Finding the Just Name: On Translating Ismailov

By Robert Chandler

Featured Art: The Sea by Gustave Courbet

One of the most difficult works I have translated from Russian is Hamid Ismailov’s The Railway. This novel has a huge geographical sweep, taking in not only most of Soviet Central Asia, but also Iran, Afghanistan and parts of European Russia and western Europe. It incorporates a great deal of twentieth-century political and cultural history. It comprises many separate stories, often linked together only tangentially. It is full of unfamiliar real-life detail—Soviet, Muslim, and (most bewilderingly of all) Muslim-with-a-Soviet-veneer-to-make-it-acceptable-to-the-authorities. And there are at least 137 different characters. How could I make all this not only comprehensible to people from another world but also interesting and enjoyable for them? One approach would be to simplify. The publishers of the French translation omitted about half the chapters, leaving out everything that did not relate to the story of the novel’s central family. I have no doubt that this stripped-down version has its merits, but this is not the way I wanted to go myself. The Railway is exuberant and Rabelaisian, full of slogans, spells and curses; Hamid (the author and I are close friends, so I shall refer to him by his first name) is deeply aware of the power of fantasy, of the way words beget words and stories beget stories, of the power of language to create reality. I did not want to sacrifice this exuberance.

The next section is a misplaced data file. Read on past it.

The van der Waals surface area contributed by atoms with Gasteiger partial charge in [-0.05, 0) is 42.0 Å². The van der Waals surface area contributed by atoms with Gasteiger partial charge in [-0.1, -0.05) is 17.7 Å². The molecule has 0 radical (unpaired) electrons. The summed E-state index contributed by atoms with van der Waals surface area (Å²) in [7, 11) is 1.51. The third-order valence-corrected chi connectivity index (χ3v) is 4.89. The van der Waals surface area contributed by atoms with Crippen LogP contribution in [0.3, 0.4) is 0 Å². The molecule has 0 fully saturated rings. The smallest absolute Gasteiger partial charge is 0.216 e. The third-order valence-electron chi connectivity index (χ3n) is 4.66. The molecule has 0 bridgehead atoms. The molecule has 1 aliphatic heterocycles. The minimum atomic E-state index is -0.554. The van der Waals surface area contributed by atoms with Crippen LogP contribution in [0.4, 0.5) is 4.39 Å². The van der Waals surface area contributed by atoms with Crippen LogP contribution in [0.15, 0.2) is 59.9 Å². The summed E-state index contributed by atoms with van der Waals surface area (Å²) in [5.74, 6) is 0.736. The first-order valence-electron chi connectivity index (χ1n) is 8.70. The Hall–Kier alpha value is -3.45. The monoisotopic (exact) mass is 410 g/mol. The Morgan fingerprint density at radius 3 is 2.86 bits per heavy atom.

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On Translating Thai Artist Wisut Ponnimit from Japanese to English

By Matthew Chozick

Featured Art: Head of a Woman with Bent Head by André Derain

Tuk-tuks, manga as literature, onomatopoeia, Valentine’s Day

My wife and I climb with light luggage into the back of a three-wheeled Thai taxi, a tuk-tuk. As we drive off, city lights and a pink sunset blend marvelously together. Our tuk-tuk weaves through traffic as I see a gold adorned Buddhist pavilion, a Burmese-Mexican burrito restaurant, and then a Yamaha motorcycle dealership. It is, incidentally, from the land of Yamaha that we have just arrived by airplane.

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The Stones and the Earth: On translating Wiesław Myśliwski’s Stone Upon Stone

By Bill Johnston

Featured Art: Alpine Scene by Gustave Doré

Wiesław Myśliwski’s magisterial 1984 novel of Polish village life Stone Upon Stone (Kamień na kamieniu) is a text in which language plays a central role. The entire novel reads like a magnificent sustained spoken monologue; Myśliwski’s gift for conveying the pithy, unsentimental wisdom of peasant language is apparent in every sentence, and it is language, not story, that ultimately drives the narrative and makes the book the masterpiece it is.

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On Translating C.P. Cavafy’s “Come, O King of the Lacedaimonians”

By George Economou

Featured Art: Green and Blue: The Dancer by James McNeill Whistler